Thursday, September 21, 2006

Crybabies . . .

Don Hall posted a great blog today.

All of the theatre practitioners I know would LOVE to be paid for their work, but, you know what? Do we do it for the pay or do we do it because we MUST do it? I know where the GreyZelda camp falls on that one.

"Lose your dreams and you will lose you mind . . . ain't life unkind?" Ruby Tuesday

Monday, September 18, 2006

14 Artistic Networking Skills

Jim Volz wrote a book entitled How to Run a Theater: A Witty, Practical and Fun Guide to Arts Management and included a list of Fourteen Artistic Networking Survival Skills for Theatre Professionals Young and Old.

We're all learning. We've all learned. This list is a great reminder for all of us swimming through the waters of our competitive art form in this competitive town. I read a blog today about building relationships in theatre and that a theatre professional shouldn't ever consider themselved "hired" until they're involved in a second show with a theatre company they're working with. I know that's very true on the GreyZelda end and we expect our actors, members and crew to follow these guidelines to help make the show and experience the best it can be.

"Introduction: Most directors, choreographers, designers, artistic directors, general managers, and other arts executives rise up through the ranks. Many remember the lessons learned on the way up the ladder, but it never hurts to hear from the front lines. 'He that won't be counseled can't be helped,' observed Ben Franklin. When a group of Equity and non-Equity actors gathered in Southern California, in the spirit of 'counseling and sharing,' they traded tips on surviving the highly competitve and financially perilous profession of theatre. This generally wise and sometimes wacky list of fourteen tips comprises:

1. Believe in instant karma.
What goes around will come around. Treat others exactly as you would like to be treated. Be kind and courteous. The tech person you step on today could be your producer or director tomorrow.

2. Avoid people who suck energy.
These people only give you permission to procrastinate. You are not the person who is losing if you miss a few social gatherings in order to work.

3. To read or not to read?
That is the question. The only answer? Read as many plays as possible. Be familiar with all types of writing. The more familiar you are with a play, the better your audition will be.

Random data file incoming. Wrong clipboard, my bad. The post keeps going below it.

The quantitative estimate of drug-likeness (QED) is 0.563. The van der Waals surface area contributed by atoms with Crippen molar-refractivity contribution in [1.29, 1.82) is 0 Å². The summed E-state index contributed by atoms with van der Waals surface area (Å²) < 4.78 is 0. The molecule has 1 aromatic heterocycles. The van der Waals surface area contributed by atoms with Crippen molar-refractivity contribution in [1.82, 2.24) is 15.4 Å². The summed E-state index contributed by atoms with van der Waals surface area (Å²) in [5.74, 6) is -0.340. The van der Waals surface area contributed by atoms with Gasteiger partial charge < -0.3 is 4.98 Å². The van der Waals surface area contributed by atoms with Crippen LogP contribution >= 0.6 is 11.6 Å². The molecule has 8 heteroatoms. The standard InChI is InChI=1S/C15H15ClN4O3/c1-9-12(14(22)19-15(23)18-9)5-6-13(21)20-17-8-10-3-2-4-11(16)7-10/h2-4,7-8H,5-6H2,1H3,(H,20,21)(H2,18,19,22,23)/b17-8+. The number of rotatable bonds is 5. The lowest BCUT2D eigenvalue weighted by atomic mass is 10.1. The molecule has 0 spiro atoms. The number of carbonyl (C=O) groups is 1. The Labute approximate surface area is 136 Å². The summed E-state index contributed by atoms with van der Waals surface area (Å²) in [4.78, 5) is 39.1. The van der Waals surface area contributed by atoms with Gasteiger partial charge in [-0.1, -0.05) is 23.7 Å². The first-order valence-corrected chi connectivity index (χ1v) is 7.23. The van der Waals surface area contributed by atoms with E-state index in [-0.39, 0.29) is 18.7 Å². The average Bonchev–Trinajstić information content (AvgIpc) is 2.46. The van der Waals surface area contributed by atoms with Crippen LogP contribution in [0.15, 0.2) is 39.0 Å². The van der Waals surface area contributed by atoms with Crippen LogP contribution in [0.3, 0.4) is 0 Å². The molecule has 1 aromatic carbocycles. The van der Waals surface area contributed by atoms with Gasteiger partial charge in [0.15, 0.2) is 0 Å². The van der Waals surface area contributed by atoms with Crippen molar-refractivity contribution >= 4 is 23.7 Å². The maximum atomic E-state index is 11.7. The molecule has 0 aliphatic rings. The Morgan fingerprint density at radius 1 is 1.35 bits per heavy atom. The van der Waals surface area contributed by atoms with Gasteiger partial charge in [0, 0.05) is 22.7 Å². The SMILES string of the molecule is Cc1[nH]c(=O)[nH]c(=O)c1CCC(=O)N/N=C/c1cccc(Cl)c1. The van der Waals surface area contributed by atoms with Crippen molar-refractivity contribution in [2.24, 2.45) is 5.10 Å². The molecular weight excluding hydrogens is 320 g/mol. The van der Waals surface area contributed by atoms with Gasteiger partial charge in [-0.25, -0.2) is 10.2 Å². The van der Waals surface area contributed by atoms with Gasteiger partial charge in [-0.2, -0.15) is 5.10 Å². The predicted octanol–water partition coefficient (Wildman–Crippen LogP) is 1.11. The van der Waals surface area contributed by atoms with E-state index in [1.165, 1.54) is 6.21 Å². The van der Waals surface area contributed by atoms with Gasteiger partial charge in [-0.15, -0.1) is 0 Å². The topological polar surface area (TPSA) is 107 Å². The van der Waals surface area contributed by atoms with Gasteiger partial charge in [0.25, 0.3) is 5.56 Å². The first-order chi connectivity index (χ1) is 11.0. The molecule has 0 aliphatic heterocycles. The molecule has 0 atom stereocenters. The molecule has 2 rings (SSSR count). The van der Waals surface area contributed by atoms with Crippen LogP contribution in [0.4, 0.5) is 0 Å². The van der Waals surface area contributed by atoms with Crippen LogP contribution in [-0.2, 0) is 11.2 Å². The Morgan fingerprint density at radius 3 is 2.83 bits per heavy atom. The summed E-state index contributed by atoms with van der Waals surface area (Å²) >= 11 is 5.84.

4. Leave your worries at the door!
Remember, the people you work with are not your therapists. Don't be so wrapped up in your personal problems that you let your frustrations impact your work.

5. Who died and made you king?
Nobody likes to hear a scolding "shhhh!" from another actor. Let adminishing the parties involved be handled by the stage manager or director. If they aren't present, remember that you catch more flies with honey, and be diplomatic.

6. Who died and made you Elia Kazan?
Never, ever, ever, ever, ever direct another actor in your show.

7. Respect the clock.
Be on time. Punctuality shows that you respect and value a person's time. Being late is rude. Show up ready to work.

8. Include time for yourself every day.
Treat yourself to a walk, a trip to the local nursery or a hot bath - you know, experience one of those International Coffee moments that can change your life.

9. 'We'll always have Utah.'
Falling for someone you work with intimately and for such a long time may be inevitable, especially in the veil of drama and 'make believe.' But rarely do these romances go beyond the run of the show.

10. Be kind to your dressers.
Actors need to worship costume designers, staff, and dressers. They make or break how you look every day on stage.

11. Make Makita a part of your method.
Offer to help with strike. Be a good sport. You will be remembered for being the kind of person you are to work with, not for the believability of your page twenty-six speech on Thursday night.

12. Know thyself.
Avoid making life-changing decisions under stress, pressure, or on the spot. Make your decisions on your own time. Be clear in your own mind about what you want and what your willing to do to get it - before you go in!

13. Prepare for the worst, hope for the best.
Go beyond basic preparation of the required or expected workload. Anticipate possible negative outcomes and have contigency plans.

14. Build support . . . six degrees of separation.
You can never know too many people. You can never be nice enough to people. You may be surprised at the small world of professional theatre."